Jan Barentse Wemp
He was living in Rensselaerswyck by 1643 when he was identified as the one-time servant of Cornelis Teunisz.
In 1645-46, he is said to have been operating the Patroon's farm on the "Vlackte." The wages allowed for Wemp and his wife were 300 florins a year. However, he left the farm over some "trouble with the Indians." He worked other farms and later ran sawmills on the creeks north and south of the settlement that later became Albany. In 1654, he took over a farm located across the river on the Poestenkil.
His wife was Maria Mynders. He probably married during the mid-1640s. The marriage produced at least six children. The eldest living child was fifteen in 1664.
In 1652 or 1653, he began to hold land near the north end of the stockade that enclosed what soon would become the village of Beverwyck. In 1658, he was among those who obtained a lot in Beverwyck. However, his name is not on either of the lists of fur traders considered by the Beverwyck magistrates in 1660.
In November 1662, Governor Stuyvesant made Jan Barentse one of the first patentees to receive land at Schenectady when he was granted the island called Van Slyck's or Wemp's Island. That 82-acre parcel was said to have been some of the "best land in the valley." He also held a lot in what became the village of Schenectady.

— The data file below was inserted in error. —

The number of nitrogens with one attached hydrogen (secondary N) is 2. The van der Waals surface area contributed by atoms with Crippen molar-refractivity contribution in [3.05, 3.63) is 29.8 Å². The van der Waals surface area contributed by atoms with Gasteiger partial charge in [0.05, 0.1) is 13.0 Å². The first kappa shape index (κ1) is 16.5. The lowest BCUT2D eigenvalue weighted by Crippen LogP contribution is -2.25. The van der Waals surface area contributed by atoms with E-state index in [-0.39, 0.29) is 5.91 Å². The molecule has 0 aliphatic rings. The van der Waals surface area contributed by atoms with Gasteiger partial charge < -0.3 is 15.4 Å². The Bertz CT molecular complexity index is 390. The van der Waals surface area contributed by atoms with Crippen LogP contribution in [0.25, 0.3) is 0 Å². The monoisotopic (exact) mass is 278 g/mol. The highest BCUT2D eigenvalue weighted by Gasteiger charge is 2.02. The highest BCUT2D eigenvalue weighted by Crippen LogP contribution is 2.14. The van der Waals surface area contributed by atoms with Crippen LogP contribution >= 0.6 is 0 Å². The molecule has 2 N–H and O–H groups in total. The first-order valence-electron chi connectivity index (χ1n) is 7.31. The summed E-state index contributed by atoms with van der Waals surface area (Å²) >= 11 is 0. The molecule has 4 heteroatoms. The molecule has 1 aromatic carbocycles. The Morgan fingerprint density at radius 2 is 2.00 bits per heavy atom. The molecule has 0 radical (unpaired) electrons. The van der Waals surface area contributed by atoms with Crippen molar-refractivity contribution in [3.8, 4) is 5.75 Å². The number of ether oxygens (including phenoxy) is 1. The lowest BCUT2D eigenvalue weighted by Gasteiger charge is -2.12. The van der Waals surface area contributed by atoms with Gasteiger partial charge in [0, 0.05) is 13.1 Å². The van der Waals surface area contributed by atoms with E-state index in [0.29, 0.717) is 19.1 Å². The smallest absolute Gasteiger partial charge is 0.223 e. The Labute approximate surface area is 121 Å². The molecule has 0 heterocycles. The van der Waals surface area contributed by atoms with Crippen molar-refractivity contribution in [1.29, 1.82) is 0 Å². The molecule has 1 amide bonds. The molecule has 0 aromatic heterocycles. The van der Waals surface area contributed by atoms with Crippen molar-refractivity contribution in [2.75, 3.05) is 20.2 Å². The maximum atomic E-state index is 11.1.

Jan Barentse Wemp died during the spring of 1663. His widow re-married in 1664. Her second husband is said to have been the one-time farm hand of Jan Barentse Wemp. Wemp's five living children were named in the will filed by his widow just before her re-marriage in June of that year.
This relatively short-lived pioneer settler who died in 1663 was the first of several individuals called "Jan Barentse Wemp" who lived in greater Albany County before the American Revolution. He probably was not an actual resident of what became the city of Albany.
Sources: The life of Jan Barentse Wemp is CAP biography number 6862. This sketch is derived chiefly from family and community-based resources. He is one of the settlers described in VRBM - a seminal source for the history of Rensselaerswyck. Van Laer's sketch of Wemp appears on page 831. Notable online biographical notations: Salls; Reid; and even Virginia.
Mynders: Maria probably was a member of the Van Iveren family.
Se seek evidence that this Jan Barentse Wemp actually lived within what became the city of Albany. Who can help here?
first posted: 7/30/09